A few weeks ago, a good friend gave my husband and me an unexpected gift: A chef’s knife.
I confess, I was puzzled.
Perhaps my recent confessions, chronicled in this column, of being a so-so cook with sub-par (but recently upgraded!) pots and pans prompted him to (correctly) assume that some of my other kitchenware also needed an upgrade, starting with that most basic and essential tool the chef’s knife.
“I love this knife,” my friend, Bud, raved, about the Shun Classic Santoku knife. “Since I received my first one a year ago, I have given seven as gifts. Everyone loves them. They will change your life.”
“Or end it,” I thought. Man was this sharp. Though I had sharpened my old kitchen knives periodically, this knife’s edge was in another league.
The first night I tried out my new knife, I slipped it out of its paper sleeve like a Samurai warrior. The dish I was making called for a diced onion and sliced mushrooms. Whoosh, whoosh. The knife slid through like Luke Skywalker’s lightsaber. Onion juice did not spurt out. Mushrooms didn’t mush. The vegetables’ edges looked crisp not haggled. Hmmm, I was already a better cook. I love it when a product makes me look better than I am. (Here, I must pause to thank MAC Cosmetics and Estée Lauder.)
When I cut a tomato slice so thin I could almost see through it, I knew I could never go back. Bud was right. I had been living under a knife block.
Although I’d heard that having good kitchen knives was really important, as with so many lessons learned in my life, mostly the hard way and late, I didn’t really know how important until I felt the contrast firsthand. Like the difference between reading about love and falling in it, some things you just have to experience.
This home-chef moment made me want to know more about what makes a great knife great. I started my quest for knife knowledge, once again, with seasoned cooking expert Lisa McManus, executive editor and reviewer for America’s Test Kitchen. McManus and her team have reviewed dozens of knives over 20 years, by putting them through brutal tests.
To evaluate that all-important chef’s knife, they asked testers of all sizes, with large hands and small, male and female, experienced cooks and novices, to put the knives through four universal tasks: They minced fresh herbs with the aim of creating confetti not a pile of green mush. They diced an onion looking for a knife that glides through, doesn’t push back, and doesn’t squirt onion juice all over the cutting board. They cut up a butternut squash, a notoriously hard object picked because it has a hide like bullet casing. And they cut a whole chicken into parts, slicing through bone and cartilage ideally without getting stuck.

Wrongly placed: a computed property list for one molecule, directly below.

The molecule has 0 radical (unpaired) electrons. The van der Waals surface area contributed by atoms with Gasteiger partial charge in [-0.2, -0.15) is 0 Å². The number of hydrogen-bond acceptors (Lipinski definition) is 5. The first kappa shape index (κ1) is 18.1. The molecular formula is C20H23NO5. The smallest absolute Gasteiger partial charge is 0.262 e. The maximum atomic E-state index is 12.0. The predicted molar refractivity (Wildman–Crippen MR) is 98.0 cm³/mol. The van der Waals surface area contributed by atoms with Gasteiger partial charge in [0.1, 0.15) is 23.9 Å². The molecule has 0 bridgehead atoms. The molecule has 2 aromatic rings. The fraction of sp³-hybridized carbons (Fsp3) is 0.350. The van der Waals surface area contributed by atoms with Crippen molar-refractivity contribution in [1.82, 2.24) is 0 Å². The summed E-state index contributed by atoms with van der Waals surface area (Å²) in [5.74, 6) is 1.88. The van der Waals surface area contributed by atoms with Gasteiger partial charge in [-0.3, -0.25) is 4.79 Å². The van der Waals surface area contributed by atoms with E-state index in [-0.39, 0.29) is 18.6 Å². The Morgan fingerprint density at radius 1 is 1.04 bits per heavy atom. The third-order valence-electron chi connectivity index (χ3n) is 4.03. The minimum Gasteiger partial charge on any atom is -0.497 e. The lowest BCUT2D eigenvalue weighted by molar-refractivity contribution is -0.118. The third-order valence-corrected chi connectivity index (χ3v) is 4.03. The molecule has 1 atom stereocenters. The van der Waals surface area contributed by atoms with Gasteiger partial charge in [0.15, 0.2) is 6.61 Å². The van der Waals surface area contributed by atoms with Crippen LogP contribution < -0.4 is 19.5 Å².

Then they sought a knife that would do that all again, and again.
What makes one knife a cut above the rest has been the subject of many articles. As I sliced and diced the information about this key cutting-edge kitchen tool, I found as many top knives as top chefs. “That’s because it’s highly personal,” McManus said. “What fits you might not fit me. You and I might wear the same size shoes, but the same pair that fits you beautifully gives me blisters.”
When you do get your hands on that perfect knife, it’s like love. You know. “It feels like magic,” she said, “like an extension of you. It flies into your hand, feels comfortable, and fits. It doesn’t slip. It feels natural and balanced.”
Here’s what else experts say you should know when picking kitchen knives for life:
You only need three. McManus and other cooking pros agree, just three knives can do every job in the kitchen. The most important is the 8-inch chef’s knife, the go-to tool for cutting meat, fish, herbs, produce, nuts, you name it. Next, invest in a good, long, (10-inch) serrated knife, for cutting through crusty bread and items with differing layers of resistance, like sandwiches. Finally, a good 3-4-inch paring knife is a must when you need precision and control for cutting or coring small items, like strawberries. Once you have those, if you want to expand your set, add a boning knife, or maybe a six-inch chef’s knife.
It’s not about price. ATK reviewed knives ranging from $25 to $300, and found price did not always equate to quality. “Some of the best performers were surprisingly affordable, while those that cost much more truly didn’t cut it,” she said. In fact, their top performers in the above categories were as follows: Victorinox Swiss Army Fibrox Pro 8-inch (around $40). Mercer 10-12-inch serrated knife (around $23). Victorinox 3.25-inch paring knife (around $8).
Avoid the block set. Although they do look nice on the counter, don’t buy a blocked knife set, McManus said. Instead, buy knives individually, and not necessarily from the same maker. “The blocks may have one or two good knives, but they have a lot of fill.”
Treat ‘em right. To help edges last, never cut into frozen food, or on glass or stone surfaces. Cut on wooden or plastic cutting boards. Store them in a wooden block or on a magnetic strip, not loose in a drawer. Hand wash them and sharpen them regularly. “If you start with good knives, take care of them and keep them sharp, you will have them for life.”
Join me next week when we talk about what other qualities to look for in a kitchen knife, and some top picks. Spoiler alert: There is no one best knife..
Marni Jameson is the author of five home and lifestyle books, including Downsizing the Family Home — What to Save, What to Let Go and Downsizing the Blended Home — When Two Households Become One. You may reach her at www.marnijameson.com.